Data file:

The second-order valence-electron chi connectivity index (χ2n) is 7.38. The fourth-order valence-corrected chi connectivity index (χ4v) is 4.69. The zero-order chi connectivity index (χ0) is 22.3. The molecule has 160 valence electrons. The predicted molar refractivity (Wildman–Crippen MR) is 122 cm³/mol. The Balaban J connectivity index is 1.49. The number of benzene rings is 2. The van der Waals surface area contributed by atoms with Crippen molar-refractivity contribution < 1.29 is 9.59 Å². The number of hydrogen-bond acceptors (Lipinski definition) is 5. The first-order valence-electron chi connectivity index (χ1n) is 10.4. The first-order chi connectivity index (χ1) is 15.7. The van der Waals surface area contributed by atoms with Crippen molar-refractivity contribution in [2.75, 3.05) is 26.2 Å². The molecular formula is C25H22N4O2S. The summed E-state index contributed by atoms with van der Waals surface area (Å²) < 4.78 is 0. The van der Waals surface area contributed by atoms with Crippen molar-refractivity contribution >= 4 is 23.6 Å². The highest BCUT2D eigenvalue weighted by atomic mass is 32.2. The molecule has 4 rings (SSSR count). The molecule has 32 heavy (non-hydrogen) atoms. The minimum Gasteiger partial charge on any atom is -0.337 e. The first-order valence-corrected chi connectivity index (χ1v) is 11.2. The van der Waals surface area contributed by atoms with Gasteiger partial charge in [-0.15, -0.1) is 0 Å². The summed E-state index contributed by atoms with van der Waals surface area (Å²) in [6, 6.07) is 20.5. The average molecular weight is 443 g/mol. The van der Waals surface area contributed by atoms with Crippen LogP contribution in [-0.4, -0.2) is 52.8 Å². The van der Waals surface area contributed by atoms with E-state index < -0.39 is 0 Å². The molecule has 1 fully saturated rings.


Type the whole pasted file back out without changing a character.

The second-order valence-electron chi connectivity index (χ2n) is 7.38. The fourth-order valence-corrected chi connectivity index (χ4v) is 4.69. The zero-order chi connectivity index (χ0) is 22.3. The molecule has 160 valence electrons. The predicted molar refractivity (Wildman–Crippen MR) is 122 cm³/mol. The Balaban J connectivity index is 1.49. The number of benzene rings is 2. The van der Waals surface area contributed by atoms with Crippen molar-refractivity contribution < 1.29 is 9.59 Å². The number of hydrogen-bond acceptors (Lipinski definition) is 5. The first-order valence-electron chi connectivity index (χ1n) is 10.4. The first-order chi connectivity index (χ1) is 15.7. The van der Waals surface area contributed by atoms with Crippen molar-refractivity contribution in [2.75, 3.05) is 26.2 Å². The molecular formula is C25H22N4O2S. The summed E-state index contributed by atoms with van der Waals surface area (Å²) < 4.78 is 0. The van der Waals surface area contributed by atoms with Crippen molar-refractivity contribution >= 4 is 23.6 Å². The highest BCUT2D eigenvalue weighted by atomic mass is 32.2. The molecule has 4 rings (SSSR count). The molecule has 32 heavy (non-hydrogen) atoms. The minimum Gasteiger partial charge on any atom is -0.337 e. The first-order valence-corrected chi connectivity index (χ1v) is 11.2. The van der Waals surface area contributed by atoms with Gasteiger partial charge in [-0.15, -0.1) is 0 Å². The summed E-state index contributed by atoms with van der Waals surface area (Å²) in [6, 6.07) is 20.5. The average molecular weight is 443 g/mol. The van der Waals surface area contributed by atoms with Crippen LogP contribution in [-0.4, -0.2) is 52.8 Å². The van der Waals surface area contributed by atoms with E-state index < -0.39 is 0 Å². The molecule has 1 fully saturated rings.